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Tuesday, May 23, 2006

Wired On Dual Card Graphics

Even with today's systems, there are caveats. Don't expect dual graphics cards to offer much improvement in older titles such as Quake 3, Unreal Tournament or Half-Life 2, or in other games that rely more on CPU computation and less on graphics processing. The frame rates might even decrease when playing some older games using SLI or CrossFire dual-graphics cards compared to using a single card, especially if the monitor resolution is set to a low value.

Despite those shortcomings, component makers are betting on increased demand for multiple-graphics-cards systems. High-end motherboards with four or more graphics-card slots will see wide-scale deployment next year, ATI's Raja said. Indeed, Nvidia already sells quad-SLI-enabled graphics cards, but adoption remains limited to the ultra-high-end gamer set due to high cost, availability of motherboards and driver issues.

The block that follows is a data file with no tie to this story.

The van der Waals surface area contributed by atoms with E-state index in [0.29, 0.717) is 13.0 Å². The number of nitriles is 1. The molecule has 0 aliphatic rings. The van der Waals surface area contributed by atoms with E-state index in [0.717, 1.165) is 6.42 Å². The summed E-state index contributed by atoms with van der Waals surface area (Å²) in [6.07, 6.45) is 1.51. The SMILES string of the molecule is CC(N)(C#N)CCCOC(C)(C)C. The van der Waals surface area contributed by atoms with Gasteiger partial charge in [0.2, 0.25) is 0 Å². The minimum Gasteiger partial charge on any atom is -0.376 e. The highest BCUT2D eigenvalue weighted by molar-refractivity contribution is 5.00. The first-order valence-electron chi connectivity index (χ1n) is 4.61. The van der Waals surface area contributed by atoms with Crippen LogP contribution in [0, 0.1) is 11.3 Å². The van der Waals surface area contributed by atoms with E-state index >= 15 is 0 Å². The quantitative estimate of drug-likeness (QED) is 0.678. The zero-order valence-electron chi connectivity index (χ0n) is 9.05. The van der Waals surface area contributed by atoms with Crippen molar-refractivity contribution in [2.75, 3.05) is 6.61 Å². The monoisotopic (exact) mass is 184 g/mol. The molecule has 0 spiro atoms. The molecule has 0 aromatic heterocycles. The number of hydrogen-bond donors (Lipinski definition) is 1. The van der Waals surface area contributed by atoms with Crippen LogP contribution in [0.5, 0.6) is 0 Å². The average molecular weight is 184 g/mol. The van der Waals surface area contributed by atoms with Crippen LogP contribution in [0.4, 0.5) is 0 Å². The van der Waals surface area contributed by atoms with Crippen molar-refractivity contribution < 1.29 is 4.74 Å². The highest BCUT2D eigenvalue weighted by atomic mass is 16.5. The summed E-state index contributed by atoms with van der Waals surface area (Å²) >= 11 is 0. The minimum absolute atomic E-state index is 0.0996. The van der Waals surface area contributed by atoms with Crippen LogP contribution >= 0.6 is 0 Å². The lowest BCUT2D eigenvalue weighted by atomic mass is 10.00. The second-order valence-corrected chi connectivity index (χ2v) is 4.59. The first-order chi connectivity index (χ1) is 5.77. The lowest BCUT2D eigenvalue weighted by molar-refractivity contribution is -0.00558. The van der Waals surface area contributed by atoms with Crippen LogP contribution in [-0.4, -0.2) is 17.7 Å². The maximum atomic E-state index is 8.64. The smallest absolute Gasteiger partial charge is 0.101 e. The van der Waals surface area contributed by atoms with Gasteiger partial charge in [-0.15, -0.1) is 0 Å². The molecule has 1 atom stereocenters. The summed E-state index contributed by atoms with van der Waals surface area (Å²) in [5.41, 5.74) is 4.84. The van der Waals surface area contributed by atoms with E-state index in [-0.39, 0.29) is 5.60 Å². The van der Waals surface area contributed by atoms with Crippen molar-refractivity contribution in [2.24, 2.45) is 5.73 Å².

-- Doom 3 Like You've Never Seen

I get more gloomy about PC gaming's future as I think about it. And trust me ... I don't want to be that guy. I've been an advocate of PC gaming since the 386. However, with the 360 and the PS3 emerging it seems that PC's real strength is the ability to chock so much hardware into a box that nobody's console will able to compete. Cell processor? Meet dual 7800s on my 64bit beast! ..... which cost me three grand. People are out there, right now, complaining about spending $600 for a machine which will undoubtably perform much better than your average $1,000 computer ... and still do all the media playing you need. Provided you aren't planning on writing a paper, there's no reason either the 360 or PS3 couldn't be made to perform most of a PC's common task. Games, web, email and IM. Heck, pretty soon my DS will be capable of that.

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